I have also continued having each student create and maintain a personal blog for the course. These have been effective in some ways. They make peer review more flexible and allow students to form social networks based on writing and course themes. There are also aspects of the way student blogging often works that I really would like to reform. For example, I use blogs frequently for “low-stakes” writing (a low-pressure and ungraded way to help resistant writers develop skill and confidence). However, because it isn’t qualitatively graded, I frequently get very low-effort writing. Students race to hit the word-count and post. While I like the concept of low-stakes, its use here seems to reinforce students’ bad compositional habits (texting-type carelessness, superficial regurgitation) and imply that digital writing somehow “doesn’t count” in the same way that paper writing does. On the other hand, because 1) I assign the same number of rigorous high-stakes, hard-copy essays as I did in my pre-technologic teaching life and 2) since I grade as I commute a long distance without wi-fi, it is impractical for me to commit to the hours of on-line grading qualitative assessments of their blogs would entail.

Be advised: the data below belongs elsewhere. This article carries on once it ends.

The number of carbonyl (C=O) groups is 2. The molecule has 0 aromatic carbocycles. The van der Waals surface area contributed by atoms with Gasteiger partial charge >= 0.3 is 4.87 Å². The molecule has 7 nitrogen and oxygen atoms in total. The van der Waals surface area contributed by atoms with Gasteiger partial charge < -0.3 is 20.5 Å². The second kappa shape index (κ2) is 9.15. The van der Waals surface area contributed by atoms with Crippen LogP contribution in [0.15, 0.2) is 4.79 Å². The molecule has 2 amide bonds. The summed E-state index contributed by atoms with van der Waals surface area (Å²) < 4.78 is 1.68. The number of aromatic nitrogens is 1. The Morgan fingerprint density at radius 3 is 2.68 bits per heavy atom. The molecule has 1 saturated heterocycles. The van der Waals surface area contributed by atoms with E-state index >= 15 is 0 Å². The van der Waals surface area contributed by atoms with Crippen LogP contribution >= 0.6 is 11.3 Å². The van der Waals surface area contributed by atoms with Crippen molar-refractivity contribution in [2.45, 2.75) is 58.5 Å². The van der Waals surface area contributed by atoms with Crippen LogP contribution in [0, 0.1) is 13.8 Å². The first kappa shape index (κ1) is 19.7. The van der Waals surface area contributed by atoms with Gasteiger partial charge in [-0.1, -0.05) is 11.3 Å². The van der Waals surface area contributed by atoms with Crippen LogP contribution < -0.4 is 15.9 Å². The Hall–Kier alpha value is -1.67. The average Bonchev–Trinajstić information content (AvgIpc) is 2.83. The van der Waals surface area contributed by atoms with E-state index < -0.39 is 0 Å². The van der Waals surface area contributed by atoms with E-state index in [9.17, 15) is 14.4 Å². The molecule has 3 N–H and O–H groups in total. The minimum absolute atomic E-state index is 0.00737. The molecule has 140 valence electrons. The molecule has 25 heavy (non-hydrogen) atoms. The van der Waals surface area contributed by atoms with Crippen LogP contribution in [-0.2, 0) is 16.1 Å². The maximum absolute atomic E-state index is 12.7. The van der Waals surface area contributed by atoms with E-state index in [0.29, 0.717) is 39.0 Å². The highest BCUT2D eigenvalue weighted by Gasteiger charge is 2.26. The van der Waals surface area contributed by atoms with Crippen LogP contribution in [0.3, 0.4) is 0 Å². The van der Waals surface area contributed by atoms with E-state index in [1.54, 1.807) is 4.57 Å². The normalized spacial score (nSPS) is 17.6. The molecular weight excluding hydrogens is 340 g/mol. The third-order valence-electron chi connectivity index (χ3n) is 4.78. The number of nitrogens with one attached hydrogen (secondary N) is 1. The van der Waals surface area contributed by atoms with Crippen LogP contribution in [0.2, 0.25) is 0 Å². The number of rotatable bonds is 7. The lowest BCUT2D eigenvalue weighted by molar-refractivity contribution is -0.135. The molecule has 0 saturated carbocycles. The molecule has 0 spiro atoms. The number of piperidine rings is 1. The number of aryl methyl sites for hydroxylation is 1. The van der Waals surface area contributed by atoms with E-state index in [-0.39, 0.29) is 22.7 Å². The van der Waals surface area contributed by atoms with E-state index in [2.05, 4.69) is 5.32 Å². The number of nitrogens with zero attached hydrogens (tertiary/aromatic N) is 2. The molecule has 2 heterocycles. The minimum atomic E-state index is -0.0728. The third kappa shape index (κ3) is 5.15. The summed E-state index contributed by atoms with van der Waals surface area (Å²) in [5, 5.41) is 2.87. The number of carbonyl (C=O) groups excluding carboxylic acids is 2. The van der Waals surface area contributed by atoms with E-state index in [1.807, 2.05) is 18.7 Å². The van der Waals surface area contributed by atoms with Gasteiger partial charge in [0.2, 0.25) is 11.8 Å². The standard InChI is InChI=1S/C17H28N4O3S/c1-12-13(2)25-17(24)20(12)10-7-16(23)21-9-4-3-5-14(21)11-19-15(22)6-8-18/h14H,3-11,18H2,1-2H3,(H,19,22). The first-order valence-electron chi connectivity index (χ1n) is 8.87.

Several possibilities that might mitigate this effect occur to me, all of which involve making at least some of the blog writing of the “medium-stakes” variety. These include setting a baseline for credit (Writing must be of a certain reasonably middling quality or above to get credit); giving a total qualitative grade for all the blog posts twice over the semester; and keeping some blog posts casual, but mixing in several graded blogs (and perhaps cancelling a short formal paper in exchange). The advantage of the last idea is that, in addition to solving the problem of effort, it would allow me to satisfy another of my goals – to truly use the 21st century compositional possibilities of technology more rigorously in class. With a higher-stakes graded blog, students would be able to supplement their expositions with embedded images, video and links.